Brownie, our Boer breeding doe, dropped fraternal twins on St. Patrick’s Day. The kids came into this world outside, under full sun, on a beautiful spring afternoon. It was the first time I have been able to watch part of the dropping in person, with a whole new set of lessons in how to stay out of the way of a goat momma taking care of her new babes. My doe is an expert mother, carefully cleaning the afterbirth from each kid as she checked them over to make sure all was well. I helped a little, pulling off some of the afterbirth, and checking eyes and teats, hooves and tails for any abnormalities. Then the clouds started to form above, so I gabbed the kids and led mom back to the barn where fresh straw bedding and grain awaited. Brownie took a moment to figure out that I was holding the babes, but when she got it, we all moved quickly under cover before cold could affect the vulnerable young ones.
I know the kids need access to mom’s colostrum in the first hour of life, so I watched anxiously as the newborns began lifting up their heads and trying to stand. Brownie encouraged them with gentle bleats and nose nuzzling. I got in the way, trying to show the kids where the teats were. It was getting too crowded for the goats, so I finally stepped back and let them figure things out together. Sure enough, both kids began nursing soon after, and Brownie was happily eating her grain while her kids got their first milk. I’ve named the new additions to our herd after a pair of siblings from the Irish Pantheon. Bran is our male kid, with a brown saddle spot on his back. Branwen is our little female, with a dark brown spot on her chestnut mantel, and another spot on her rear right leg. Both kids are bright and active, seen in the photo above with mom enjoying their first full day of outside time since birth.
Leafhopper Farm is planning to phase out Bore Goats in the next year. These are the last kids we will breed. Our buck, Rex is currently for sale, and Brownie will be listed next fall, after her kids are fully weened and sold. Our other goat, Antigone, will be butchered in a livestock processing class. The Boer goats have done wonderful work for Leafhopper, and will hopefully live on in other herds to do more good clearing of bramble. If you are interested in any of our Bore stock, please contact us in the comment section.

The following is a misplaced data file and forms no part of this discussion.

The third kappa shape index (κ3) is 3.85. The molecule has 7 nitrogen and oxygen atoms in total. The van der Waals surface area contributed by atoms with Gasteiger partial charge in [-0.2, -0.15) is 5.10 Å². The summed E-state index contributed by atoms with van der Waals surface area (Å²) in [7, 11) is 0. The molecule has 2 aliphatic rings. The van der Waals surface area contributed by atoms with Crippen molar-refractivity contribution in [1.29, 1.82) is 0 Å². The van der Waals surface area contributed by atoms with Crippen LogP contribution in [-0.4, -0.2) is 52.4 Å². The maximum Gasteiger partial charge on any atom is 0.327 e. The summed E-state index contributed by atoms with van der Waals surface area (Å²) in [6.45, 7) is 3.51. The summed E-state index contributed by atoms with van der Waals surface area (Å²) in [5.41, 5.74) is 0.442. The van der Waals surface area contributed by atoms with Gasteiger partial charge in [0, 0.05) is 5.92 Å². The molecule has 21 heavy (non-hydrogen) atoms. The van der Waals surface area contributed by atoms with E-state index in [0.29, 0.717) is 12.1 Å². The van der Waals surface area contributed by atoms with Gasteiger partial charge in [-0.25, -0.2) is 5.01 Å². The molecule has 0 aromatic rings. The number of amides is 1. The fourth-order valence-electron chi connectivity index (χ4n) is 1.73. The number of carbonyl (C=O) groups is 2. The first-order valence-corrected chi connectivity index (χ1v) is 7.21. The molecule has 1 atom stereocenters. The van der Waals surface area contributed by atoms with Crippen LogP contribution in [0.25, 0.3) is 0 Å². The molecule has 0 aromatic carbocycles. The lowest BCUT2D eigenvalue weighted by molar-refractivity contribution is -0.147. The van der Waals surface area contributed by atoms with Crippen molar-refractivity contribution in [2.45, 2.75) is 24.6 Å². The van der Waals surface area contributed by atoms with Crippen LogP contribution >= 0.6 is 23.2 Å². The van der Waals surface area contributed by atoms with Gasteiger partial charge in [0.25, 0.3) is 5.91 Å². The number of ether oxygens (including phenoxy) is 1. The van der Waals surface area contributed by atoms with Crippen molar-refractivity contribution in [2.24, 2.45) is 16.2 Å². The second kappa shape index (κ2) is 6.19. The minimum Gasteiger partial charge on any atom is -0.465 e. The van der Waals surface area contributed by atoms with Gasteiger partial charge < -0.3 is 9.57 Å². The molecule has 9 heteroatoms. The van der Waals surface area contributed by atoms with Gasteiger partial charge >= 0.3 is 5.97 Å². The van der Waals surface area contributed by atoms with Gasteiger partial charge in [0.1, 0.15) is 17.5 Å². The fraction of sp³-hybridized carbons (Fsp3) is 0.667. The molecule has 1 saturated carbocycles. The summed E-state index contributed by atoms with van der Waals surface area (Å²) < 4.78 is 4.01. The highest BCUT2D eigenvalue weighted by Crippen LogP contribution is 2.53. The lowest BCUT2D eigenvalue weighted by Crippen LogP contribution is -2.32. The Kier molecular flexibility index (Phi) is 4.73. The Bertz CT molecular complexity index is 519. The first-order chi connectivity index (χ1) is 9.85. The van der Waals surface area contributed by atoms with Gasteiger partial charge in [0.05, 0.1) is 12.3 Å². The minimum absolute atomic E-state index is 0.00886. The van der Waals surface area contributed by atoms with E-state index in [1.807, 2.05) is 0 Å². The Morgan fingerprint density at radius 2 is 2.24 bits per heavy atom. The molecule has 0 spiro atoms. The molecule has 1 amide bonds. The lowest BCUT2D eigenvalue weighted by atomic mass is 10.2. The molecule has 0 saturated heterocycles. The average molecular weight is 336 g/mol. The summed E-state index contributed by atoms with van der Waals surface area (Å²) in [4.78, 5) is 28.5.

Another fun update is the expansion of our mealworm production. We’ve been feeding our chickens these tasty and healthy bugs as supplement to their feed and pasture time. After documenting a full year of mealworm growth and reproduction, the farm is broadening our production with the goal of feeding our chickens more worms. If we can, extra worms will be sold or traded to other chicken farmers in the area. The bugs are easy to care for, and require little input for a big output of nutrition. This means less work and more bug for our buck!
These worms are placed in a new container home with fresh organic oats and apple. The fruit is enough moisture to feed the bug all the water they need for a month. It is possible that these insects can solve drought challenges around the world if people could only overcome the gross out factor.
Think of how much water goes into an almond tree; you can make flour out of these bugs after dry roasting them. Look at cricketfloures.com for more info on bug based foods entering the consumer market right here in USA. Though our production here at Leafhopper Farm is still small, we hope to continue producing worms, eventually branching out into crickets, and maybe even stick bugs!
Finally, an update on our recent fire: The damage has been repaired and a new batch of Ayam Cemani chicks was ordered last week. We will raise these babes with other local varieties in the garage on a heating pad. With the weather warming up fast, these little babes will be safe and dry in an indoor space without the threat of fire from a stray heat lamp. No wind or hot bulb will compromise this flock. Below is a picture of our repair work, which looks even better than the original window with added rustic trim. Today, a new railing for the back porch will be constructed. Look for an update on our new chicks once they arrive!